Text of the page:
New mental health team with Iron Co. Sheriff’s Office making a difference
CEDAR CITY, Utah — A growing issue for law enforcement is getting more attention, and in some places, more resources.
Mental health emergencies are tough to handle, but one Utah county said they’ve found a solution.
Last month, Zach was having a bad one. He was yelling and cursing at officers who had been called to his location. However, he didn’t do anything wrong and wasn’t trying to avoid police. He was just having a mental health breakdown.
“He wasn’t trying to harm anyone and he just needed help, and you could just see that and feel that from him,” said Dep. Brenda Pires with the Iron County Sheriff’s Office.
In a way, it’s a good thing he and his mother were in Iron County.
Deputies there recently trained and created a team, specifically for mental health calls.
“We’re not really trained to handle those types of calls, or at least we weren’t,” said Pires. “But, we are handling those types of calls. We’re the ones taking those calls all the time because people don’t know what to do.”
Last year, Pires asked the Iron County Sheriff about training a team to respond to these calls.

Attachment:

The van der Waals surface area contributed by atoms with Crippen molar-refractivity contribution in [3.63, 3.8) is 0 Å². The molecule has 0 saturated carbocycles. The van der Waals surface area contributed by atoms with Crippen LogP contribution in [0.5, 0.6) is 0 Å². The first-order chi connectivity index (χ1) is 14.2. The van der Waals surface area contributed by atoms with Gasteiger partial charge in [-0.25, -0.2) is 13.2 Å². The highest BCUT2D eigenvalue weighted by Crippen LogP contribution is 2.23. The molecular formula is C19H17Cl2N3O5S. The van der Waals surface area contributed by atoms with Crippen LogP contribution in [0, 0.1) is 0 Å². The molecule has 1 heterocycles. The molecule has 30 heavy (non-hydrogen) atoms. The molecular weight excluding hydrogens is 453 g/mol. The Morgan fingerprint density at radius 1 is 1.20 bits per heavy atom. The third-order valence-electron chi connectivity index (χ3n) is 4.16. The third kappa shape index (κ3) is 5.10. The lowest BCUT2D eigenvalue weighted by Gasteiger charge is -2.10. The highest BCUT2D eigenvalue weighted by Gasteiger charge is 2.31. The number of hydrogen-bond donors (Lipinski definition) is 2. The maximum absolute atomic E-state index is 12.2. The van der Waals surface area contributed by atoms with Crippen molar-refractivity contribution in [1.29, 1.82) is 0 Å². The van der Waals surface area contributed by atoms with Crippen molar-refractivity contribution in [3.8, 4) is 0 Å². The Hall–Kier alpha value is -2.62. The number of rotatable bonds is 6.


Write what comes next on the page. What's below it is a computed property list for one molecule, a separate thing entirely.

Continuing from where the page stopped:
The team launched this past April.
“We’re trying to help them. We’re not trying to take them and haul them off to jail,” said Pires. “Like, what exactly is happening? How can I help you?”
It’s a different way of responding with a different mindset that maybe didn’t happen before.
“I want to get the word out there to the community, so they know, when they do call 911, sometimes people with autistic children and someone with a mental disability, they’re afraid to call the police because they don’t want that bad outcome,” said Pires.
The team hosted a barbecue recently with autistic children in the community to get to know each other and their families.
As for Zach, deputies helped him and his mother find the right help.
They’re doing better today.
“If you ask for it specifically, we will get the right people there to help you with that situation,” said Pires. “We’re not trying to be counselors, but really, it’s a bridge between the community and the resources we have to try to get them the help they need.”
The team includes deputies from Garfield and Beaver counties.
So far, the team has responded to about 75 mental health calls.
- Slain Enoch girl texted friend that dad was acting strange and she was worried (pageviews: 14110)
- UPDATE: Three in custody after shots fired at Taylorsville High School, police said - KSLTV.com (pageviews: 13553)
- Body found inside limestone kiln in Salt Lake City foothills (pageviews: 8491)
- UPDATE: Three in custody after shots fired at Taylorsville High School, police said (pageviews: 7883)
- BREAKING: Shots fired at Taylorsville High School (pageviews: 7144)
- BREAKING: Shots fired at Taylorsville High School - KSLTV.com (pageviews: 5583)